Things are looking good for area and visiting anglers. The fish, for the most part, have been cooperative.
“It’s been pretty good, all in all,” Jeff Smith of J & J Sports in Lake Tomahawk said of the fishing Monday.
“Bass fishing has been really good, walleye fishing’s been so-so. But there was a 28-incher caught on Lake Tomahawk, a couple 24s.”
Smith said muskies “have been pretty active,” and that anglers are finding a lot of panfish – and some of quite respectable size.
Not many people keep the bass they’re catching, but Smith said bass anglers have been showing off pictures of bass in the 20-inch range. In the recent past there was one very impressive bass catch.
“There was one 24, but that was two weekends ago,” Smith said.
The bass have been feeding actively on crawlers and leeches. Rubber frogs have been productive for largemouths “in the slop,” he said.
Anglers are finding muskies on the weedlines.
“Probably chasing bass around, chasing panfish around,” Smith said.
Glide baits, jerk baits and bucktails have been taking muskies.
“A couple guys had some luck on topwater, too,” Smith said. “But guys were talking about the small jerk baits working good.”
Most fish reported were in about the 40-inch range. Nothing especially large had been reported recently, though some were in the mid-40s.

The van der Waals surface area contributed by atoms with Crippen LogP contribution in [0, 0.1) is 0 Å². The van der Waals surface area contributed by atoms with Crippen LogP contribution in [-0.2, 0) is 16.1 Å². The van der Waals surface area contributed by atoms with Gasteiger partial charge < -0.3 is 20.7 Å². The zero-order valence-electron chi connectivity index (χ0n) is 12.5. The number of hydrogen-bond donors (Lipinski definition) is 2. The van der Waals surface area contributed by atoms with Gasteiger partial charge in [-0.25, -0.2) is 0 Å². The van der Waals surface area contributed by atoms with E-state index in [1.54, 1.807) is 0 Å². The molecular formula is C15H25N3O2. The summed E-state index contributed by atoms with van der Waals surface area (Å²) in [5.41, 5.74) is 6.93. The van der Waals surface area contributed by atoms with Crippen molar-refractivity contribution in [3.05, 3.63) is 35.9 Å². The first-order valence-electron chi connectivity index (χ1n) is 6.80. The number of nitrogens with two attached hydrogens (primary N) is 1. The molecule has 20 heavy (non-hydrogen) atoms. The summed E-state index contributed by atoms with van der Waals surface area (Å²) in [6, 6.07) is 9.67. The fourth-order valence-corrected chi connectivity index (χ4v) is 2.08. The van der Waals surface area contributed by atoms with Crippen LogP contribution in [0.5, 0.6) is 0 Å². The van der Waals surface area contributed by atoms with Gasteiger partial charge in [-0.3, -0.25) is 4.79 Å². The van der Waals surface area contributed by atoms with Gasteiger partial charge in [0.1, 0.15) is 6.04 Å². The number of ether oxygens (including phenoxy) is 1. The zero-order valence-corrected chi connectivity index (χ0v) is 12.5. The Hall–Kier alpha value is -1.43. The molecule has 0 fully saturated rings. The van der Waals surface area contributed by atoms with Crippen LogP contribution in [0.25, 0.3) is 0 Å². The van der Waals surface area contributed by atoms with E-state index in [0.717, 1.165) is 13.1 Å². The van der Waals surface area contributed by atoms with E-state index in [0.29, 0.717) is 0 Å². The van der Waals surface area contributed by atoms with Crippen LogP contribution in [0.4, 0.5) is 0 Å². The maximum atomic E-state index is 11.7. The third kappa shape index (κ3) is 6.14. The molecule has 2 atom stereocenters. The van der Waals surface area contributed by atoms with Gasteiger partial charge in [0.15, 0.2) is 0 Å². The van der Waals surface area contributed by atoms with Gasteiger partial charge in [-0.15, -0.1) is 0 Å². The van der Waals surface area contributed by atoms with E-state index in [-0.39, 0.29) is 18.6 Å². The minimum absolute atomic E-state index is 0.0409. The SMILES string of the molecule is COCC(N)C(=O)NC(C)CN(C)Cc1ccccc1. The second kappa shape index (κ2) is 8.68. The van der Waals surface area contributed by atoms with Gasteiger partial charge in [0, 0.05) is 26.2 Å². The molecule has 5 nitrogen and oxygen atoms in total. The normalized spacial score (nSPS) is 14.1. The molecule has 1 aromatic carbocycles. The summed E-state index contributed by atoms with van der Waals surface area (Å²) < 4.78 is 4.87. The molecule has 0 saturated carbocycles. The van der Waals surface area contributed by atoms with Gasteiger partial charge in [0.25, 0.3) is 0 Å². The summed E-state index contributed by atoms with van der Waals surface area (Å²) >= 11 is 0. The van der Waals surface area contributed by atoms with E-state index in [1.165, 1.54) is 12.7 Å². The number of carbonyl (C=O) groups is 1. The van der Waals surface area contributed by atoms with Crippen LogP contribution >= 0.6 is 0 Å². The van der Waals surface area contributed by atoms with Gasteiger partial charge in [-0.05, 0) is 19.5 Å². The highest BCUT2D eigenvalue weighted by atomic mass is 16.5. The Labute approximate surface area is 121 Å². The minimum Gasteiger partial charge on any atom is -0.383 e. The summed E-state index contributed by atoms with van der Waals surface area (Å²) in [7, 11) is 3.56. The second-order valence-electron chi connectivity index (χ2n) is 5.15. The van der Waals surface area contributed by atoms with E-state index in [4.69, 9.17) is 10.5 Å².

But it’s much smaller species that are delivering the bulk of the action right now.
“The story right now seems to be a lot of panfish, and a lot of kids catching a lot of fish. So that’s a good thing,” Smith said.
Some of the bluegills being caught were nice sized.
“They’re telling me 8 to 9 inches, so that’s pretty good,” Smith said. “There were a couple of 10-and-a-halfs caught out on the (Rainbow) Flowage by guys who were fishing for walleyes and they hooked into one.
“Sometimes that’s what happens. You’re fishing for walleyes with a jumbo leech or something and you’ll get one big ‘gill that’s a monster.”
Smith noted that anglers are very much into catch and release.
“Nobody’s bringing stuff in anymore it seems like. They show me on their camera,” he said.
As they are wont to be, northern pike have been active.
“There was a 38-inch pike caught,” Smith said. “That was Sunday.”
Smaller and mid-sized pike are, like the largemouths, often in the slop.
“The kids that were catching the bass on these frogs were also getting the northern,” Smith said. “They’re ripping’em apart. They come in to get a new frog.”
One thing is for certain – it’s a good time to pick up that rod and reel and slide the boat into the water.
Craig Turk may be reached at firstname.lastname@example.org.